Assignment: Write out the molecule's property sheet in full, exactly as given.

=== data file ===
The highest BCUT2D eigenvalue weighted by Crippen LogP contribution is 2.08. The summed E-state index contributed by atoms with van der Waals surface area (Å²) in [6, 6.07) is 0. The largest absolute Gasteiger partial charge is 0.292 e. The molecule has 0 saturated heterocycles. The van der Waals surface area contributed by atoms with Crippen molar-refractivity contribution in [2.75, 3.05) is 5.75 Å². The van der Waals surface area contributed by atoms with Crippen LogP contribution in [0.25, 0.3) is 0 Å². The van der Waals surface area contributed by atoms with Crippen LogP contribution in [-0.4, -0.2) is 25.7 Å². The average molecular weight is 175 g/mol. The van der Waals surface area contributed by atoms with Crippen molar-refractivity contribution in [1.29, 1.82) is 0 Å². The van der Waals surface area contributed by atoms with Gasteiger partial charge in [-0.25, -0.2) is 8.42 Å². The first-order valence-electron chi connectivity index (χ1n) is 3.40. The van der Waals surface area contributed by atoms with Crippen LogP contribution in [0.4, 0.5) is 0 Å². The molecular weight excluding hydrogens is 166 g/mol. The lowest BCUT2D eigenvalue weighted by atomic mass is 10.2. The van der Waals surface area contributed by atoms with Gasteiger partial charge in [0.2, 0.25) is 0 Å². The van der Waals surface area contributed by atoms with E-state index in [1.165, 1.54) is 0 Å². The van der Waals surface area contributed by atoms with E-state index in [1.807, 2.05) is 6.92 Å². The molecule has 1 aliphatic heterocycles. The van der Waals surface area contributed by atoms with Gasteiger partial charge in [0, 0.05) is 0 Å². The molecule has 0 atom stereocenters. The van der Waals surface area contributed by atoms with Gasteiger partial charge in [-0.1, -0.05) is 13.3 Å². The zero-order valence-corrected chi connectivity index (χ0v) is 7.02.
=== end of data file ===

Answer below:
The highest BCUT2D eigenvalue weighted by Crippen LogP contribution is 2.08. The summed E-state index contributed by atoms with van der Waals surface area (Å²) in [6, 6.07) is 0. The largest absolute Gasteiger partial charge is 0.292 e. The molecule has 0 saturated heterocycles. The van der Waals surface area contributed by atoms with Crippen molar-refractivity contribution in [2.75, 3.05) is 5.75 Å². The van der Waals surface area contributed by atoms with Crippen LogP contribution in [0.25, 0.3) is 0 Å². The van der Waals surface area contributed by atoms with Crippen LogP contribution in [-0.4, -0.2) is 25.7 Å². The average molecular weight is 175 g/mol. The van der Waals surface area contributed by atoms with Crippen molar-refractivity contribution in [1.29, 1.82) is 0 Å². The van der Waals surface area contributed by atoms with Gasteiger partial charge in [-0.25, -0.2) is 8.42 Å². The first-order valence-electron chi connectivity index (χ1n) is 3.40. The van der Waals surface area contributed by atoms with Crippen LogP contribution in [0.4, 0.5) is 0 Å². The molecular weight excluding hydrogens is 166 g/mol. The lowest BCUT2D eigenvalue weighted by atomic mass is 10.2. The van der Waals surface area contributed by atoms with Gasteiger partial charge in [0.2, 0.25) is 0 Å². The van der Waals surface area contributed by atoms with E-state index in [1.165, 1.54) is 0 Å². The van der Waals surface area contributed by atoms with E-state index in [1.807, 2.05) is 6.92 Å². The molecule has 1 aliphatic heterocycles. The van der Waals surface area contributed by atoms with Gasteiger partial charge in [0, 0.05) is 0 Å². The molecule has 0 atom stereocenters. The van der Waals surface area contributed by atoms with Gasteiger partial charge in [-0.1, -0.05) is 13.3 Å². The zero-order valence-corrected chi connectivity index (χ0v) is 7.02.